Earlier this month, the U.S. Copyright Office (USCO) deemed that an A.I.-generated artwork, which won the top prize at the Colorado State Fair last year, was not eligible for copyright protection.
In its decision, the office ruled that Théâtre d’Opéra Spatial, created by artist Jason Allen, “lacks human authorship” and falls outside the purview of copyright law, which “excludes works produced by non-humans.” Allen, however, has emphasized his hand in the work: using Midjourney, he said, he “entered a series of prompts, adjusted the scene, selected portions to focus on, and dictated the tone of the image.”
This is but the latest blow to A.I. artists seeking copyright protection for their creations.
In February, the USCO granted then withdrew protection for Zarya of the Dawn, a comic book created by Kristina Kashtanova using Midjourney. Computer scientist Stephen Thaler has likewise seen his many copyright claims for his A.I.-generated artwork shot down in the U.S. and other countries.
That artists might not receive protections for their A.I. works could have serious implications for the growing field of digital art, Thaler told Artnet News in January.
“Sadly, the result will be orphaned art, as well as inventions, and other forms of intellectual property that will all be denied legal protection,” he said. “As this crisis grows, an increasing number of artists and inventors will be fraudulently taking credit for the efforts of creative A.I., and in that process, creating chaos.”
While the USCO has historically only considered works with human authorship copyrightable, it issued a new rule in March that allows the copyrighting of A.I.-generated work if a human can prove they put a “meaningful” amount of creative effort into the final content.
“This sounds reasonable to me and I broadly would agree with USCO,” Katarina Feder of the Artists Rights Society told Artnet News. “A generated work should be eligible if there was significant human intervention in its creation.”
“I think the next few years will give us a better idea of what counts as a ‘meaningful amount’ of human ‘creative effort,’” Samantha Moore, the in-house counsel for the Artists Rights Society, added.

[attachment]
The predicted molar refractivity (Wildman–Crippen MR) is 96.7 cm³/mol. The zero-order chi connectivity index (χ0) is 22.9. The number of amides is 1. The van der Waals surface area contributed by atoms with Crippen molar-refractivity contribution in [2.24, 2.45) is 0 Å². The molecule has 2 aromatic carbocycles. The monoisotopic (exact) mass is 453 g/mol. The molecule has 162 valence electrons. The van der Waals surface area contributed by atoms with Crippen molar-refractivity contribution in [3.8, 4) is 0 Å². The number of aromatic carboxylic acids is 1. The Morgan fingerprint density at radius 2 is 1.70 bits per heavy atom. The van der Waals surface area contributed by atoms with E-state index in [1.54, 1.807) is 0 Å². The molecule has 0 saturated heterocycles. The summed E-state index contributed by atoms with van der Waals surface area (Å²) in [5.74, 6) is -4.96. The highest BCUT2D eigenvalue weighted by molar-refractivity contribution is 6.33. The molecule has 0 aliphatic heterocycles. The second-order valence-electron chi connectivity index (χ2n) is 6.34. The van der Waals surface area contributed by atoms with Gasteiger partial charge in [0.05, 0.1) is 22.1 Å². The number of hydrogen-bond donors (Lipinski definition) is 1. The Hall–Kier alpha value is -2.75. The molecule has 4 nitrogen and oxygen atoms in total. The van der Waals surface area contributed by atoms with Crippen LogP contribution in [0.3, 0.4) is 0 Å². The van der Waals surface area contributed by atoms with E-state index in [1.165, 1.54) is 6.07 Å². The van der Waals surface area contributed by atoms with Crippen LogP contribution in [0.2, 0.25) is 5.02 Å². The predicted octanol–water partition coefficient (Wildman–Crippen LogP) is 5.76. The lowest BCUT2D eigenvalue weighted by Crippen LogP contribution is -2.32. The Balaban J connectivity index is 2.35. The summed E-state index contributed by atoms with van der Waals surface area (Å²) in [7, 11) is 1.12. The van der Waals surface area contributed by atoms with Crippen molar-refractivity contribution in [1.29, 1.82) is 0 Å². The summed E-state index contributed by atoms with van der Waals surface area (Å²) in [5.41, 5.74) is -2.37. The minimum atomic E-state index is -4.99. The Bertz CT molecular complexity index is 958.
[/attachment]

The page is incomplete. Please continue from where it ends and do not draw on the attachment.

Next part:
At the international level, the Berne Convention or the Protection of Literary and Artistic Works stipulates that “protection shall operate for the benefit of the author” but doesn’t define “author,” Audrey Kim, artist and director of the A.I.-themed pop-up show Misalignment Museum in San Francisco, pointed out.
She added that, under European Union copyright law, there is no definition of “author,” but that case law has established that only human creations are protected.
“When it comes to A.I., at the heart of many of these discussions is what it means to be human,” said Tina Tallon, a musician and expert on the use of artificial intelligence in music. “We have to figure out what constitutes human authorship. We also have to define what ‘A.I.’ means and the extent to which A.I. tools, and how much or often, can be used before the significance of the human’s contribution is degraded.”
She added that there are many artists and creators who use A.I. on a daily basis. At what point does an artist’s use of neural networks and other A.I. technologies make it so that the artist can’t claim copyright of a piece?
“Spellcheck is an application of A.I., for instance—will that have to be disclosed? How many words can be misspelled and corrected by spellcheck before the human did not actually write the piece?” she said.
Tallon said most panelists in hearings before the USCO are not artists, which she called “extremely concerning.” She added: “Sadly, artists often represent the smallest group of people invited to the table when these conversations are happening and these structures are being built.”
“Before we could begin training the neural net to discover patterns in Philip Glass’s music, we needed to gain approval from Glass’s publishing company for official use of his MIDIs as training data,” Kim said. “This raised questions of how rights for the trained models, and the musical outputs of those models trained on Philip Glass’s copyrighted music would be partitioned.”
Kim said the team established that the rights for the neural net would be kept with OpenAI, but the models trained on the copyrighted music would be used only in connection with the project and be destroyed after it ended. The rights to the compositions that came out of the project were also claimed by the publishing company that oversees Glass’s music.
“I was worried about the implications of arranging rights in these ways and if it could set a precedent disadvantageous for creative innovation and artists,” Kim said.
“The theoretical layers about what could be a domain of copyright and ways in which rights could be partitioned was dizzying. What is the line between mimicking and inspiration? Can a ‘personality’ be copyrighted?”